The Newtown Pentacle

Altissima quaeque flumina minimo sono labi

symbolism and phantasm

with one comment

– photo by Mitch Waxman

Another item in my “catch-up” file was when I got to witness the redoubtable employees of Consolidated Edison blowing off some steam at the South Street Seaport back in June.

from wikipedia

SS Normandie was an ocean liner built in Saint-Nazaire, France for the French Line Compagnie Générale Transatlantique. She entered service in 1935 as the largest and fastest passenger ship afloat; she is still the most powerful steam turbo-electric-propelled passenger ship ever built.

Her novel design and lavish interiors led many to consider her the greatest of ocean liners. Despite this, she was not a commercial success and relied partly on government subsidy to operate. During service as the flagship of the CGT, she made 139 transatlantic crossings westbound from her home port of Le Havre to New York and one fewer return. Normandie held the Blue Riband for the fastest transatlantic crossing at several points during her service career, during which the RMS Queen Mary was her chief rival.

During World War II, Normandie was seized by the United States authorities at New York and renamed USS Lafayette. In 1942, the liner caught fire while being converted to a troopship, capsized and sank at the New York Passenger Ship Terminal. Although salvaged at great expense, restoration was deemed too costly and she was scrapped in October 1946.

– photo by Mitch Waxman

A zone of the greater city that I normally avoid like the plague, South Street Seaport is a tourist mecca which also happens to host a museum. Said museum had initiated an event wherein the vast sonics of the legendary SS Normandie would be activated and displayed for the public.

from youtube

and at travelfilmarchive.com there’s this great newsreel clip that tells the Normandie story

– photo by Mitch Waxman

The engineers of ConEd informed me that these pipes and hoses were connected into the high pressure steam lines that underlie lower Manhattan, and were carrying 150 PSI of steam to the Normadie’s whistle.

The NY Times folks were in attendance, apparently, so here’s what the professionals said.

– photo by Mitch Waxman

Knowing the effects that high pressure steam might evince upon the human body, I stepped backwards a few feet, but in reality- if anything went wrong, there would be pieces of me found across the river in Brooklyn.

from wikipedia

The New York Steam Company began providing service in lower Manhattan in 1882. Today, Consolidated Edison operates the largest commercial steam system in the world, now known as Con Edison Steam Operations, providing steam service to nearly 2,000 customers and serving more than 100,000 commercial and residential establishments in Manhattan from the Battery at the southern tip of Manhattan to 96th Street uptown. Roughly 30 billion lbs. (just under 13.64 megatons) of steam flow through the system every year.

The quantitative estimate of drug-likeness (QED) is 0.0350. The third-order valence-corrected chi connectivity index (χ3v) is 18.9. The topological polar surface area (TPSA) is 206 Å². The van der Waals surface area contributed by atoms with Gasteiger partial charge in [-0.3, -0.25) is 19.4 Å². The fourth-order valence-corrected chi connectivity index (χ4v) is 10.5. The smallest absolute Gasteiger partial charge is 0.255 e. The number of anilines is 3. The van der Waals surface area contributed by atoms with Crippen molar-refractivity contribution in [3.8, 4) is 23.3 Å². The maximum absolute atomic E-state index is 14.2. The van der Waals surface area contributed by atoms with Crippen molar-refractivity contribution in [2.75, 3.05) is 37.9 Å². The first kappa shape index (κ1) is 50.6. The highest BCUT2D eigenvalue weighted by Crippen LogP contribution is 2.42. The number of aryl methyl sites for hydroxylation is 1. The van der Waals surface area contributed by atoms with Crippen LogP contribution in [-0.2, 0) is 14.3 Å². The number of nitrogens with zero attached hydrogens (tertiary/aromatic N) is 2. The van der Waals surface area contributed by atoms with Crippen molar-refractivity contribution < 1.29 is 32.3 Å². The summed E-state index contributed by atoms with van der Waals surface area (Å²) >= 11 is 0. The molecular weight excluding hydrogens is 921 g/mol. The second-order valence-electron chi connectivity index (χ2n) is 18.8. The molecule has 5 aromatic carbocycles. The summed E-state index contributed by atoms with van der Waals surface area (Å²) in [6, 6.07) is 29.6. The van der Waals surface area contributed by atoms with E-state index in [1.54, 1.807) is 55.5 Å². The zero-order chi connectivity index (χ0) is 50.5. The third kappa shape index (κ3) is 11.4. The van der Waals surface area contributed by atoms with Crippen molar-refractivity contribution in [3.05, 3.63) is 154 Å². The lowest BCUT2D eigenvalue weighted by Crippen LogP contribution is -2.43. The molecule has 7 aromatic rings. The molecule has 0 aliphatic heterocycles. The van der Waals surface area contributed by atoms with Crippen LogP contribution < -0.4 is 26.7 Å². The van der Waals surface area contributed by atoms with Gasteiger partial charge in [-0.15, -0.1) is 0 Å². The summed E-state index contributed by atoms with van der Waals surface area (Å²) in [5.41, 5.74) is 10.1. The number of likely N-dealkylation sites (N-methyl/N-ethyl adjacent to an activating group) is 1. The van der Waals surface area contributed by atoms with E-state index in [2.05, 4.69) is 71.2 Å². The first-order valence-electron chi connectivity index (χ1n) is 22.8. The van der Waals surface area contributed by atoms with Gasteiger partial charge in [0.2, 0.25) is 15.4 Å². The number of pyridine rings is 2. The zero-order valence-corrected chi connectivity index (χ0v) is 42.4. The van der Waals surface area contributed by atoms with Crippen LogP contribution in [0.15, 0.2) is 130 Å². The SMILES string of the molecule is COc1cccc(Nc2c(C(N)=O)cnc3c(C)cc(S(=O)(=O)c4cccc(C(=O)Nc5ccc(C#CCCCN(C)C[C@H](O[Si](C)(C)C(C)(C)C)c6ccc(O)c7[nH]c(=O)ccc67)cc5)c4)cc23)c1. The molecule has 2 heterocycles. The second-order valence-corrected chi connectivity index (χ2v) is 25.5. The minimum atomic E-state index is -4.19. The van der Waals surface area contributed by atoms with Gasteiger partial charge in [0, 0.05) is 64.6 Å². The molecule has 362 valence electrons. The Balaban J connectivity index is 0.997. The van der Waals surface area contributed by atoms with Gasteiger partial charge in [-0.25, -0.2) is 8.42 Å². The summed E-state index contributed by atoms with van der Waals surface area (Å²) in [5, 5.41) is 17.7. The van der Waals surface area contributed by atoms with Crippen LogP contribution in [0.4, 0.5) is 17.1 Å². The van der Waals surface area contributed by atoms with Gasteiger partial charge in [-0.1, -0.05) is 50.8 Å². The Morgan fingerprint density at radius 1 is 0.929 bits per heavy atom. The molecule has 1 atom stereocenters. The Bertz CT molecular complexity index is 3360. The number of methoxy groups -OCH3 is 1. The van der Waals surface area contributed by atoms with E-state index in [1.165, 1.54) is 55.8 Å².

– photo by Mitch Waxman

A small crowd of dignitaries gathered, and the ConEd guys gave the go ahead for the Normandie’s phantom to sound its voice.

from wikipedia

Regular cricket matches were held near Fulton Market in 1780 when the British Army based itself in Manhattan during the American Revolution. Robert Fulton became famous for his steamship in 1809 though he did spend time in Paris during the American Revolution.

Fulton Street is named for Robert Fulton, an engineer instrumental in the development of steam ships in the United States. Ferries connected Manhattan across the East River to Fulton Street in Brooklyn.

The street has a Beaux-Arts architectural feel with many buildings dating back to the Gilded Age or shortly thereafter. The early 19th century buildings on the south side of the easternmost block are called Schermerhorn Row and are a Registered Historic Place.

The Fulton Fish Market was located nearby at the South Street Seaport until 2005, when it moved to Hunts Point in The Bronx.

– photo by Mitch Waxman

At this distance, as the scalar waves of sound were reflecting off the building walls and masonry clad street, it sounded for all the world as if the gates of hell had just fallen off their hinges and that demon trumpeters were signaling the impending war of apocalypse.